He loved to paint en plein air, with spring, summer and autumn providing weather conducive for him to do this, with winter being the smallest section of the exhibition understandably. Not to many people would want to stand knee deep in the snow to paint for even the shortest of times.
Van Gogh wrote in his letter to his sister Wilhelmina in 1888 from the Yellow House at Arles in the south of France … my house here is painted out in fresh butter yellow, with raw-green shutters, and it sits full in the sun on the square where there is a green garden, plane trees, pink laurels, acacias. Inside its completely whitewashed and the floor is red brick. And the intense blue sky above…
During his time spent at Arles, whose history is linked to that of Provence, Van Gogh connected with nature throughout the four seasons.
From the fragility of the blossoms in an orchard to the glimmering of fields of golden wheat as far as the eye could see he used colour primarily for its emotive appeal.
While at Nuenen he had created scenes of dark peasant poverty while at Arles, Van Gogh perhaps feeling liberated for the first time in his life, he embraced with alacrity, the intensity of the colours of a Provencal landscape.
Provence, Provence, even the name evokes images in the mind of brilliant Van Gogh sunshine and sunflowers basking their golden heads. You can almost taste the piquant fresh goat cheeses and the enticing soft bouquet of the wine in a place where the air is clear and clean, swept by the relentless mistral, and where the soothing smell of lavender wafts in on the slightest breeze.
To Paul Gaugin from Arles he wrote in 1888… ‘I believe that once here, like me, you’ll be seized with a fury to paint the autumn effects, in between spells of the mistral. And that you’ll understand that I’ve insisted that you come now that there are some very beautiful days’…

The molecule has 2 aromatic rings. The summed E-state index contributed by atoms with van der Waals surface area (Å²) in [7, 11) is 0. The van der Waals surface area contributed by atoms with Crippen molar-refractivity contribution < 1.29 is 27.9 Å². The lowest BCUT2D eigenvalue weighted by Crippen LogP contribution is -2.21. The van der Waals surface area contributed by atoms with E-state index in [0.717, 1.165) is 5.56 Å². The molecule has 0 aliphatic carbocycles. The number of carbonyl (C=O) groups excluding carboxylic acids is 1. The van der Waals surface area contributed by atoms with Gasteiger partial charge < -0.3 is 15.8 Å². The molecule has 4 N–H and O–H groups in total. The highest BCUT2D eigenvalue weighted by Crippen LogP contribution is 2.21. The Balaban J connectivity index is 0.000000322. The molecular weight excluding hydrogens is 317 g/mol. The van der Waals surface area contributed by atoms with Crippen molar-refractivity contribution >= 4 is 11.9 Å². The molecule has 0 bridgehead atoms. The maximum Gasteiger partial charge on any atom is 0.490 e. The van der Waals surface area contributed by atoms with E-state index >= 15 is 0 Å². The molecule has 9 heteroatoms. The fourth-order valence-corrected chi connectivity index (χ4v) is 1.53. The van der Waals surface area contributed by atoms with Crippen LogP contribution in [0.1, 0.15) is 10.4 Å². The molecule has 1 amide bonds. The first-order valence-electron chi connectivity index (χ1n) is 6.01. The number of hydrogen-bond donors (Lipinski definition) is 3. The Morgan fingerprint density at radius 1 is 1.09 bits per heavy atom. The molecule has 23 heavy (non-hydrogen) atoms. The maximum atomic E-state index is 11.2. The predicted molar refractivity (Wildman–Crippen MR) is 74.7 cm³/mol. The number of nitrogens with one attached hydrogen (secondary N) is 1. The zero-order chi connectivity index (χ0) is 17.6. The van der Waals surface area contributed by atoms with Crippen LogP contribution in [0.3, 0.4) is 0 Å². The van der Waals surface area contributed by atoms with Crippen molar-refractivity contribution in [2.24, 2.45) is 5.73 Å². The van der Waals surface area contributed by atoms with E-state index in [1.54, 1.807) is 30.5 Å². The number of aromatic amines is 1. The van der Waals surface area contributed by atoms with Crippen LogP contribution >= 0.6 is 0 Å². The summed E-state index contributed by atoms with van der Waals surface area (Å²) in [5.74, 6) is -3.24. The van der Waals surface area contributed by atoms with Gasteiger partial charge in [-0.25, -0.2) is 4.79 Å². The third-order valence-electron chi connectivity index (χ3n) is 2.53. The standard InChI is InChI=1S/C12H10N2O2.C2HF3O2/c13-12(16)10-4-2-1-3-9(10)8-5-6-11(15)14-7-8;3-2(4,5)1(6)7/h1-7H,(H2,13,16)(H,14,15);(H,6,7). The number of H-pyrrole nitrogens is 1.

Two of my favourite works were painted at Saint-Rémy where Vincent van Gogh would spend one year in the asylum after cutting off part of his left ear at Arles. The garden of the asylum at Saint-Remy, May 1889 is an oil on canvas, a wonderful example of his understanding of perspective.
This was a sad period for Vincent, as he battled his own personal demons although out of all that darkness he would produce some of his most exquisite landscapes such as his Pine Trees against a Red Sky with Setting Sun, inspired by his love for Japanese prints and his collection of these are also part of the fabulous display.
Van Gogh’s life was filled with tragedy and it is a miracle in so many ways that he produced the wondrous works he did before it finally ended so dramatically, in suicide. However despite all that sadness when you bring many of his images to mind you realise they have made a lasting impression.
Organised by the NGV and Art Exhibitions Australia Van Gogh and the Seasons is accompanied by a scholarly catalogue, a children’s publication, a dynamic program of talks, tours and events and the curated NGV Friday Nights Program, which features live music, food and performances. There is also a major multi media installation showing the ‘seasons’ as being of eternal interest to artists through time, in many different cultures and eras.
A very fine video commissioned by the NGV goes for nine minutes, which you can watch in a custom built theatre before viewing the show. If you can be patient, I would recommend it, as a highly important and informative thing to do before you take in the splendours of the art collection.
Narrated by cinephile David Stratton and featuring dialogue from Van Gogh’s letters read by award-winning actor David Wenham, the film includes extraordinary footage of nature collected by NGV filmmakers some taken at Australian sites including the late great Dame Elizabeth Murdoch’s splendid Cruden Farm, the Lavandula Swiss Italian Farm, as well as European sites significant to Van Gogh’s oeuvre, such as Arles in France and Zundert in Holland.
‘But when will I do the starry sky, then, that painting that’s always on my mind? Alas, alas, it’s just as our excellent pal Cyprien says, in ‘En ménage’… the most beautiful paintings are those one dreams of while smoking a pipe in one’s bed, but which one doesn’t make’ *
Carolyn McDowall, The Culture Concept Circle, 2017
July 12, 2017 is your last chance.
St Kilda Road, Melbourne
*Letter 628: Vincent Van Gog to Emile Bernard. Arles, on or about Tuesday, 19 June 1888.